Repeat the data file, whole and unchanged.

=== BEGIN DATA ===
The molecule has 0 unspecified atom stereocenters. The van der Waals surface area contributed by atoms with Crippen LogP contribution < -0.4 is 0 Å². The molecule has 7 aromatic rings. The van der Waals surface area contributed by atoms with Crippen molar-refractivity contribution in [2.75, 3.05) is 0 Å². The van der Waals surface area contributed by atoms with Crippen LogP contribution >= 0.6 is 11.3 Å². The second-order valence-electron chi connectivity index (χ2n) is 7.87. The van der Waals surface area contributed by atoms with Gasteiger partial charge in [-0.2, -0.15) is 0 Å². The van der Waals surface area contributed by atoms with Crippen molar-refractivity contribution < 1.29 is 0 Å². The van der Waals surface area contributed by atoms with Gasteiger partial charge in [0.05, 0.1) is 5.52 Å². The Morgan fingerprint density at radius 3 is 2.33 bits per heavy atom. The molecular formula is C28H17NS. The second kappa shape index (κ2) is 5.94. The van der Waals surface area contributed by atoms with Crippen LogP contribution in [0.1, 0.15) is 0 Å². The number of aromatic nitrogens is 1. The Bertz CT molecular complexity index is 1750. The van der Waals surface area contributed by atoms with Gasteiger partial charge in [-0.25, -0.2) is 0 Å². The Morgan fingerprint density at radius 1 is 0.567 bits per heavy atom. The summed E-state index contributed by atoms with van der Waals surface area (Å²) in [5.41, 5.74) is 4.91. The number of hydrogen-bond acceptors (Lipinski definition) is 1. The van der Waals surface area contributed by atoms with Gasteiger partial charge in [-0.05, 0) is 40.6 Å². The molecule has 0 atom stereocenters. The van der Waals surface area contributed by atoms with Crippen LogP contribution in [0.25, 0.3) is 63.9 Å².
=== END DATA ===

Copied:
The molecule has 0 unspecified atom stereocenters. The van der Waals surface area contributed by atoms with Crippen LogP contribution < -0.4 is 0 Å². The molecule has 7 aromatic rings. The van der Waals surface area contributed by atoms with Crippen molar-refractivity contribution in [2.75, 3.05) is 0 Å². The van der Waals surface area contributed by atoms with Crippen LogP contribution >= 0.6 is 11.3 Å². The second-order valence-electron chi connectivity index (χ2n) is 7.87. The van der Waals surface area contributed by atoms with Gasteiger partial charge in [-0.2, -0.15) is 0 Å². The van der Waals surface area contributed by atoms with Crippen molar-refractivity contribution < 1.29 is 0 Å². The van der Waals surface area contributed by atoms with Gasteiger partial charge in [0.05, 0.1) is 5.52 Å². The Morgan fingerprint density at radius 3 is 2.33 bits per heavy atom. The molecular formula is C28H17NS. The second kappa shape index (κ2) is 5.94. The van der Waals surface area contributed by atoms with Crippen LogP contribution in [0.1, 0.15) is 0 Å². The number of aromatic nitrogens is 1. The Bertz CT molecular complexity index is 1750. The van der Waals surface area contributed by atoms with Gasteiger partial charge in [-0.25, -0.2) is 0 Å². The Morgan fingerprint density at radius 1 is 0.567 bits per heavy atom. The summed E-state index contributed by atoms with van der Waals surface area (Å²) in [5.41, 5.74) is 4.91. The number of hydrogen-bond acceptors (Lipinski definition) is 1. The van der Waals surface area contributed by atoms with Gasteiger partial charge in [-0.05, 0) is 40.6 Å². The molecule has 0 atom stereocenters. The van der Waals surface area contributed by atoms with Crippen LogP contribution in [0.25, 0.3) is 63.9 Å².